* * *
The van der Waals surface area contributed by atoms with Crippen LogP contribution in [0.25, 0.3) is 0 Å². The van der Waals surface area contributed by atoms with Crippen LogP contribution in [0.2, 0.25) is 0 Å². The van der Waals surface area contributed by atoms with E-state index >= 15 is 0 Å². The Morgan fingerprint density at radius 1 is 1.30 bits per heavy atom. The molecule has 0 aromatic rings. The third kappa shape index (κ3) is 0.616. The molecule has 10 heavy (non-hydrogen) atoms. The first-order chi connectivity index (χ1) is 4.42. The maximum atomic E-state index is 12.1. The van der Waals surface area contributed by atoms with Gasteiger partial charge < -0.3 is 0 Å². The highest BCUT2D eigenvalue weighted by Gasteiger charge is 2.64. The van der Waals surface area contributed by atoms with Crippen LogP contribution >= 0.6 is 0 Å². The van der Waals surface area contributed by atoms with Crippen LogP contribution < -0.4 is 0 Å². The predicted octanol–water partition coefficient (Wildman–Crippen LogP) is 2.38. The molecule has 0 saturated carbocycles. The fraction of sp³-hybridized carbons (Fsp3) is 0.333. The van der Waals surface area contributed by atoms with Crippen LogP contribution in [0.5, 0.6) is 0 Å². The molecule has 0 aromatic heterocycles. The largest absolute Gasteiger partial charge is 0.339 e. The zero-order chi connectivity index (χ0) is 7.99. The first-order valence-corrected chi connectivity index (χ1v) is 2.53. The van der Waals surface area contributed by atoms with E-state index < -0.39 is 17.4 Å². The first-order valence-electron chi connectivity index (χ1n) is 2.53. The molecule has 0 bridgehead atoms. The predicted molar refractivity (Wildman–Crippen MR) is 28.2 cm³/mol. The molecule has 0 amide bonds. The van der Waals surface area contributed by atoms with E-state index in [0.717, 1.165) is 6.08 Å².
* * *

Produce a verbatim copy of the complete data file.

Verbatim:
The van der Waals surface area contributed by atoms with Crippen LogP contribution in [0.25, 0.3) is 0 Å². The van der Waals surface area contributed by atoms with Crippen LogP contribution in [0.2, 0.25) is 0 Å². The van der Waals surface area contributed by atoms with E-state index >= 15 is 0 Å². The Morgan fingerprint density at radius 1 is 1.30 bits per heavy atom. The molecule has 0 aromatic rings. The third kappa shape index (κ3) is 0.616. The molecule has 10 heavy (non-hydrogen) atoms. The first-order chi connectivity index (χ1) is 4.42. The maximum atomic E-state index is 12.1. The van der Waals surface area contributed by atoms with Gasteiger partial charge < -0.3 is 0 Å². The highest BCUT2D eigenvalue weighted by Gasteiger charge is 2.64. The van der Waals surface area contributed by atoms with Crippen LogP contribution >= 0.6 is 0 Å². The van der Waals surface area contributed by atoms with Crippen LogP contribution < -0.4 is 0 Å². The predicted octanol–water partition coefficient (Wildman–Crippen LogP) is 2.38. The molecule has 0 saturated carbocycles. The fraction of sp³-hybridized carbons (Fsp3) is 0.333. The van der Waals surface area contributed by atoms with Crippen LogP contribution in [0.5, 0.6) is 0 Å². The molecule has 0 aromatic heterocycles. The largest absolute Gasteiger partial charge is 0.339 e. The zero-order chi connectivity index (χ0) is 7.99. The first-order valence-corrected chi connectivity index (χ1v) is 2.53. The van der Waals surface area contributed by atoms with E-state index < -0.39 is 17.4 Å². The first-order valence-electron chi connectivity index (χ1n) is 2.53. The molecule has 0 bridgehead atoms. The predicted molar refractivity (Wildman–Crippen MR) is 28.2 cm³/mol. The molecule has 0 amide bonds. The van der Waals surface area contributed by atoms with E-state index in [0.717, 1.165) is 6.08 Å².